“Men aren't the only ones that rape” True, but not really relevant to the overwhelming statistic for male-on-female rape (only 1 in 7 rapes by males against females are reported) vs. female-on-male rape (vanishingly tiny). Additionally, male rape of females is used as a weapon of war—never the other way around. (And grammar again: Men, being human, are a ‘who’ not a ‘that.’)
“Slavery wasn't invented by white people” I’ve searched everywhere and I cannot find anybody credible who makes this claim. True, white people invented racism, but saying “Slavery wasn't invented by white people” qualifies as a straw man fallacy.
“Pepe the frog isn't a hate symbol, just a meme” I don’t know anything about this one. And I don’t care.
“White privilege isn’t real” This belief could come only from a position of privilege. Maybe Peggy McIntosh can make this clearer than I can. The unearned privileges of white people include: I can turn on the television or open to the front page of the paper and see people of my race widely represented; when I am told about our national heritage or about ‘civilization,’ I am shown that people of my color made it what it is; if a traffic cop pulls me over or if the IRS audits my tax return, I can be sure I haven’t been singled out because of my race; I can if I wish arrange to be in the company of people of my race most of the time; I can go shopping alone most of the time, pretty well assured that I will not be followed or harassed; whether I use checks, credit cards, or cash, I can count on my skin color not to work against the appearance of financial reliability; I can swear, or dress in second-hand clothes, or not answer letters without having people attribute these choices to the bad morals, the poverty, or the illiteracy of my race; I can speak in public to a powerful male group without putting my race on trial; I can do well in a challenging situation without being called a credit to my race; I am never asked to speak for all the people of my racial group.
“Wealth privilege is real” True. That’s why white males so jealously protect it from people of color. See above.
“Racial preference is not racist” As it applies to dating and friendship? I don’t know. Have you asked yourself why you prefer one race over another? If you can think of a non-bigoted reason, I am for you.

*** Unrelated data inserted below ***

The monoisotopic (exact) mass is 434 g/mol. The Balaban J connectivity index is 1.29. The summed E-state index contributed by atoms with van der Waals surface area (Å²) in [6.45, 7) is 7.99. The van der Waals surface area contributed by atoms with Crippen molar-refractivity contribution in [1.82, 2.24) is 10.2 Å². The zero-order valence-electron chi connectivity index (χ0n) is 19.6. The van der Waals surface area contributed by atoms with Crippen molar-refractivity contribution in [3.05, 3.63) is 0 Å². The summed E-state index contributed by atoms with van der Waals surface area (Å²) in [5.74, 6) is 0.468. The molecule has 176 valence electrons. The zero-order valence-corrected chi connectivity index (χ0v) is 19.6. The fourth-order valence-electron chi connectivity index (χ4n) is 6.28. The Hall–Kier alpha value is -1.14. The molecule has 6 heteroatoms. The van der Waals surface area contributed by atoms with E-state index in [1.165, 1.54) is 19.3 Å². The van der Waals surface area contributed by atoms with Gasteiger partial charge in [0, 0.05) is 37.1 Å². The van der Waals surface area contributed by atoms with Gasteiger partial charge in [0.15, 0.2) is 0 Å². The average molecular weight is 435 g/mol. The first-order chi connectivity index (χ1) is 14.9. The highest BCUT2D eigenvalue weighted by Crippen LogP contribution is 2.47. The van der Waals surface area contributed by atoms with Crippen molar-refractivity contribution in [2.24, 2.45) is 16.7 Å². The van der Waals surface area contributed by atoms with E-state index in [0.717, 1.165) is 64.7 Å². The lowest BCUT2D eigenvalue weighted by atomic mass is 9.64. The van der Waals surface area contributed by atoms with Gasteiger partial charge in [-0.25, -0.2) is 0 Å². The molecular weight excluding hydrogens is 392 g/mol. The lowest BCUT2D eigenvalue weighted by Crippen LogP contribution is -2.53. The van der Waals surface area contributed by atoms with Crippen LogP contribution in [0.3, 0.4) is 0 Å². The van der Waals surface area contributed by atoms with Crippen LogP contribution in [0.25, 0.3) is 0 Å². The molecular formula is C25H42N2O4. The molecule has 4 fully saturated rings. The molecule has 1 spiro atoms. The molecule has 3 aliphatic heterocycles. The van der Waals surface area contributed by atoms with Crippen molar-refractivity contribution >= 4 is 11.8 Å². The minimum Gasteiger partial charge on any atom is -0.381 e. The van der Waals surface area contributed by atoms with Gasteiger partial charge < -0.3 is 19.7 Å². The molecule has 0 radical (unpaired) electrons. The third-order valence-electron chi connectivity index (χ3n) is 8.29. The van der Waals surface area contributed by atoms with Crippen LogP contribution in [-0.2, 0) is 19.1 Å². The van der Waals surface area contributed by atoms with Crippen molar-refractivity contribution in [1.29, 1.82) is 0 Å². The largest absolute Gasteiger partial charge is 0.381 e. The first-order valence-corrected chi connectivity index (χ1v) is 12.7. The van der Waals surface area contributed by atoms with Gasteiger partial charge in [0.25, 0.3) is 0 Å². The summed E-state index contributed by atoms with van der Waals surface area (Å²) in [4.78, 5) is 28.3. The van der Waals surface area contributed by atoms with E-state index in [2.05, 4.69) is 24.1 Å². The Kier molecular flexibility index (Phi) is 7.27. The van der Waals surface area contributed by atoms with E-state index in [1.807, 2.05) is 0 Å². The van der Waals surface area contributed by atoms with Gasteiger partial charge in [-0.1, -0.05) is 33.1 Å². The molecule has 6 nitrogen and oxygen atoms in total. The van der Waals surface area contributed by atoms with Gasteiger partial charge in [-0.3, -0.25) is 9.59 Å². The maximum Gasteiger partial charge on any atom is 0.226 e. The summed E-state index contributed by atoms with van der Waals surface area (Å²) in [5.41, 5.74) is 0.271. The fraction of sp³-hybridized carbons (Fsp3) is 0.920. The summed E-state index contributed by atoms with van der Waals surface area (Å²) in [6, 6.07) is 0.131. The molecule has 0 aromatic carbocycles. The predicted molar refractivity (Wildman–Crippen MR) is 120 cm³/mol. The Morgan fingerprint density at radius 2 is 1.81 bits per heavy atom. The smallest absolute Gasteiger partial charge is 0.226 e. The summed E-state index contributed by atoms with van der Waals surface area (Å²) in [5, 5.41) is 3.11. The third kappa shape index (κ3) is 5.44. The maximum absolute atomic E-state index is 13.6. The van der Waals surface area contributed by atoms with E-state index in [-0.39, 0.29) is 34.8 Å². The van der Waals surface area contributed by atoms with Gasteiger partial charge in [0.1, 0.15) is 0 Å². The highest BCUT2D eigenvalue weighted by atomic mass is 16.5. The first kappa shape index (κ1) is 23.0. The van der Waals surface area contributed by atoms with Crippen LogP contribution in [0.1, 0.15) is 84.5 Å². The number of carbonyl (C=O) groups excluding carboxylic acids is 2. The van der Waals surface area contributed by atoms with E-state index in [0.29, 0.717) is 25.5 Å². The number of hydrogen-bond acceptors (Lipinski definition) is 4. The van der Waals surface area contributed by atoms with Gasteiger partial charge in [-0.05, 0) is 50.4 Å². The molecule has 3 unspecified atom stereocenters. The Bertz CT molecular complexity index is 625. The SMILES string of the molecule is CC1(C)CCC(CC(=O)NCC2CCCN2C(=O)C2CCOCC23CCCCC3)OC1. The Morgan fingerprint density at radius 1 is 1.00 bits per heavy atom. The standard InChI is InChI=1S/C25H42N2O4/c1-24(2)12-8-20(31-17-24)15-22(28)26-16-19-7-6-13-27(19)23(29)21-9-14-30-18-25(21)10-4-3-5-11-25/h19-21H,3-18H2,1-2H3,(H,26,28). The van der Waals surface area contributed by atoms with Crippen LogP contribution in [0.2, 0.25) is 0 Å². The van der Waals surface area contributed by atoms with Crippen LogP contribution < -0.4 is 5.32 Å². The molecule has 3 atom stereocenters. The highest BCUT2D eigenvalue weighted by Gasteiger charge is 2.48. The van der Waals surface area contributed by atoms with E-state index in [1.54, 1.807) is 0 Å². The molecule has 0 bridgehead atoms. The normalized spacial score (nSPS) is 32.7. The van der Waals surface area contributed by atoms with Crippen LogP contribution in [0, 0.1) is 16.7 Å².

“A gender studies degree won't even get you in a McDonald’s” My understanding is that college degrees are evidence that you have developed certain skills: how to think, how to do research, how to weigh facts, how to communicate conclusions based on all of the above. Oh, and also how to open your mind. Are you sure our society has trained enough people in those skills? Or do some of the beliefs in this meme betray a lack of scholarship and open-mindedness?
“Protesting a democratic election will get tiring after a while” Well, protesting anything is tiring. But if it is worth doing… Also, if we are talking about the 2016 election, perhaps the protest is misdirected? I was waiting for the Democratic candidate and her party, who garnered over 3 million more votes than the Republican winner, to go after the entity that caused her loss: not the Russians, but the Electoral College. Yet I hear not a sound. Weird.
“Misandry and Misogyny are the same thing” Well, technically, no. Misandry is the hatred of, contempt for, or prejudice against men or boys. Misogyny is the hatred of, contempt for, or prejudice against women or girls. One is way more common than the other because society is ruled more by one sex than by the other.
“Reverse racism isn't real, that's because it’s just racism” Are we talking about the perceived denial of rights and privileges to members of a dominant group in order to benefit racial and/or ethnic minorities? That ignores disparities in the exercise of power and authority, which are an essential component of racism. And I think I covered that one above.
So… there you have my response to this Statement of Beliefs. It won’t fit on a bumper sticker. But I hope it reflects more insight into the nature of things. One of these days, I may share my statement of beliefs!
Charles Bradlaugh (1833) It was on this date, September 26, 1833, that Charles Bradlaugh was born in Hoxton, London. At the age of twelve his father's employer hired him on as an office boy. But Bradlaugh began reading the writings of Richard Carlile, who had been imprisoned under English law for blasphemy and seditious libel […]